As mentioned before, hens typically move to gobblers when ready to breed. If you’re going to play with nature’s game book, your calling needs to be well thought out and practiced.
I hesitate to write even a single word on this subject. Mastering the skill of calling turkeys is difficult. Watching and hearing how calls are used and manipulated to make the correct sounds is essential.
If you don’t have a local turkey calling champion in your neck of the woods, YouTube is your new best friend. Experts are eager to share their secrets of calling. Look up Will Primos and Brad Farris.
Another resource is The National Wild Turkey Federation. The website has a catalog of basic turkey sounds and audio recordings of real birds in the wild. If you don’t use the internet, find the instructional DVDs and CDs from Will Primos. A little homework pays tasty dividends.
In most walks of life, keeping it simple is a solid bet. Only walk into the woods with calls that you are well practiced and proficient with. If you’re gonna get serious about turkey hunting, learn how to use a diaphragm-style mouth call and either a slate or glass pot call.
The slate call is a tried and true turkey call. The call works by the friction of the striker across the slate’s surface. Slate calls are user friendly and produce authentic turkey sounds. Always carry an extra striker or two; they love to return to the woods and stay.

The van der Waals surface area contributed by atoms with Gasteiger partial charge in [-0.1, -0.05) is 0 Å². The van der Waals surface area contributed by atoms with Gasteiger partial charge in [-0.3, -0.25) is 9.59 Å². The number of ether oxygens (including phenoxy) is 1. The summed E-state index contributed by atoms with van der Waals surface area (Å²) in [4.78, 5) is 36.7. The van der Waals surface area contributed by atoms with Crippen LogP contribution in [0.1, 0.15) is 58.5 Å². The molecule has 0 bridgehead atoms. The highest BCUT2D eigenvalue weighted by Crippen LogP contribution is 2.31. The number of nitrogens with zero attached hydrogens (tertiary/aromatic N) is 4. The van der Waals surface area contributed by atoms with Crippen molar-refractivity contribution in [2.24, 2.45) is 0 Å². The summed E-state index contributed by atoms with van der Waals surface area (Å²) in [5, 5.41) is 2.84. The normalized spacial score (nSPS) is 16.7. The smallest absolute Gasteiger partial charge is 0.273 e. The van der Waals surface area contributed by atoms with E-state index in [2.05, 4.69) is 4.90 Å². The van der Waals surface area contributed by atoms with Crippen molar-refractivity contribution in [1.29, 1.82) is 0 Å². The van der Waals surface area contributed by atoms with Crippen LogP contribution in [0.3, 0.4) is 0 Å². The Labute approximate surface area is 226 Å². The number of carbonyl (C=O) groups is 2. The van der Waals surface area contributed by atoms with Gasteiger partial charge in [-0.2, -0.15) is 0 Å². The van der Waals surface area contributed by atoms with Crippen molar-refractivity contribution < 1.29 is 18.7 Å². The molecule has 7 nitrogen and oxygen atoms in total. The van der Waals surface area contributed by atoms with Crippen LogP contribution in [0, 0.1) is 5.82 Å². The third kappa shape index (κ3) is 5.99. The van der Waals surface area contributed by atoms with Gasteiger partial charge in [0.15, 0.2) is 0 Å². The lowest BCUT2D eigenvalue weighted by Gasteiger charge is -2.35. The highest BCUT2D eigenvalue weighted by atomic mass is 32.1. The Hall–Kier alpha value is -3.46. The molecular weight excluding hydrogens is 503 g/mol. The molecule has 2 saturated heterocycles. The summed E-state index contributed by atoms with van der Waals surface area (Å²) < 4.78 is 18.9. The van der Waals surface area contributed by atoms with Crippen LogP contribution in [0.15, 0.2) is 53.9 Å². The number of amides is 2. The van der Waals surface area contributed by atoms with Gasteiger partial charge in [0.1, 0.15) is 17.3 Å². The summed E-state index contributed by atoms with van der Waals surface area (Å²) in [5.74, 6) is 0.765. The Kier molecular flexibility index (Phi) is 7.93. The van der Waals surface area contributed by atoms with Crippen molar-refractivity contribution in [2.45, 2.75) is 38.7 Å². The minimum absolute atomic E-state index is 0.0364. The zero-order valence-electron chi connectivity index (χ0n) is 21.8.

The slate call is all you really need to kill a turkey. If you don’t have the time or inclination to dive so deeply into turkey calling, then learn to use a slate. These aren’t as versatile as mouth calls, but they are much easier to learn. If you were going to add a third call, I’d add an old-fashioned wooden box call.
Box calls are made from many varieties of wood, often works of art in both the craftsmanship and the sound quality. The artisans of the turkey hunting world tune these to perfection. Box calls create sounds with the most volume when the friction of the lid is stroked across the top edges of the box.
Due to the volume a box call can fill the woods with, it’s a prime tool for windy conditions and wide-open country.
The Sounds of Turkey Language
Again, simplicity can be an effective strategy when producing turkey sounds. You can kill turkeys anywhere with two sounds: the cluck and the yelp.